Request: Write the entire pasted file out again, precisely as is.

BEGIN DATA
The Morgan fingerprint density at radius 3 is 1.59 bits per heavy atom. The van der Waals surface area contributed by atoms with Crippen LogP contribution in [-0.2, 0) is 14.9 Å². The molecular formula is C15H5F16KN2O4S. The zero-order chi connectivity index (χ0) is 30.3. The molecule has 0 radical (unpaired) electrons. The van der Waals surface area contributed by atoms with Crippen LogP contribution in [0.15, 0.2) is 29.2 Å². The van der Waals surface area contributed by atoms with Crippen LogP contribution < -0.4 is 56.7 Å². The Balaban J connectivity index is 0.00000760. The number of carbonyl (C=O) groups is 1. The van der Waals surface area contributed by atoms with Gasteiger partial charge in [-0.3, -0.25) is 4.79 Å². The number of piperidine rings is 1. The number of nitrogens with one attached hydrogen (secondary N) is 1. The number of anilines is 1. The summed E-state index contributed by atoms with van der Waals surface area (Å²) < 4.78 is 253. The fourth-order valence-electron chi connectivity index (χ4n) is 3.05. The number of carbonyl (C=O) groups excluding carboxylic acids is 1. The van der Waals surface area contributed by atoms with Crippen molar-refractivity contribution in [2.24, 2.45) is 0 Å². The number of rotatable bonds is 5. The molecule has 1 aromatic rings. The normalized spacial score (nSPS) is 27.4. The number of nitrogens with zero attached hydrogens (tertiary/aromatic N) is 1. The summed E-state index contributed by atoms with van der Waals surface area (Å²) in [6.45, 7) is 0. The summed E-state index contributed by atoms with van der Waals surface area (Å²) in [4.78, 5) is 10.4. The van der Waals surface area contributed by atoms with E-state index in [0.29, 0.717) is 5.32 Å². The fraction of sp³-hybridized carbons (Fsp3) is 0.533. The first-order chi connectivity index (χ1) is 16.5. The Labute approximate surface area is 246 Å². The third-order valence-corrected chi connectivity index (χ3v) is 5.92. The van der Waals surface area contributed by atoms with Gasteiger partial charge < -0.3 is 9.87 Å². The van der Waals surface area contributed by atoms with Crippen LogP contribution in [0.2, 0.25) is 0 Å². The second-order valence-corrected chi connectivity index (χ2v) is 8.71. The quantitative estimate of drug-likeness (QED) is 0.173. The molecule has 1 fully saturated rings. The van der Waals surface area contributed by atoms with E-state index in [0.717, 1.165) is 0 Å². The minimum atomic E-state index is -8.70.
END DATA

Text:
The Morgan fingerprint density at radius 3 is 1.59 bits per heavy atom. The van der Waals surface area contributed by atoms with Crippen LogP contribution in [-0.2, 0) is 14.9 Å². The molecular formula is C15H5F16KN2O4S. The zero-order chi connectivity index (χ0) is 30.3. The molecule has 0 radical (unpaired) electrons. The van der Waals surface area contributed by atoms with Crippen LogP contribution in [0.15, 0.2) is 29.2 Å². The van der Waals surface area contributed by atoms with Crippen LogP contribution < -0.4 is 56.7 Å². The Balaban J connectivity index is 0.00000760. The number of carbonyl (C=O) groups is 1. The van der Waals surface area contributed by atoms with Gasteiger partial charge in [-0.3, -0.25) is 4.79 Å². The number of piperidine rings is 1. The number of nitrogens with one attached hydrogen (secondary N) is 1. The number of anilines is 1. The summed E-state index contributed by atoms with van der Waals surface area (Å²) < 4.78 is 253. The fourth-order valence-electron chi connectivity index (χ4n) is 3.05. The number of carbonyl (C=O) groups excluding carboxylic acids is 1. The van der Waals surface area contributed by atoms with Crippen molar-refractivity contribution in [2.24, 2.45) is 0 Å². The number of rotatable bonds is 5. The molecule has 1 aromatic rings. The normalized spacial score (nSPS) is 27.4. The number of nitrogens with zero attached hydrogens (tertiary/aromatic N) is 1. The summed E-state index contributed by atoms with van der Waals surface area (Å²) in [6.45, 7) is 0. The summed E-state index contributed by atoms with van der Waals surface area (Å²) in [4.78, 5) is 10.4. The van der Waals surface area contributed by atoms with E-state index in [0.29, 0.717) is 5.32 Å². The fraction of sp³-hybridized carbons (Fsp3) is 0.533. The first-order chi connectivity index (χ1) is 16.5. The Labute approximate surface area is 246 Å². The third-order valence-corrected chi connectivity index (χ3v) is 5.92. The van der Waals surface area contributed by atoms with Gasteiger partial charge < -0.3 is 9.87 Å². The van der Waals surface area contributed by atoms with Crippen LogP contribution in [0.2, 0.25) is 0 Å². The second-order valence-corrected chi connectivity index (χ2v) is 8.71. The quantitative estimate of drug-likeness (QED) is 0.173. The molecule has 1 fully saturated rings. The van der Waals surface area contributed by atoms with E-state index in [0.717, 1.165) is 0 Å². The minimum atomic E-state index is -8.70.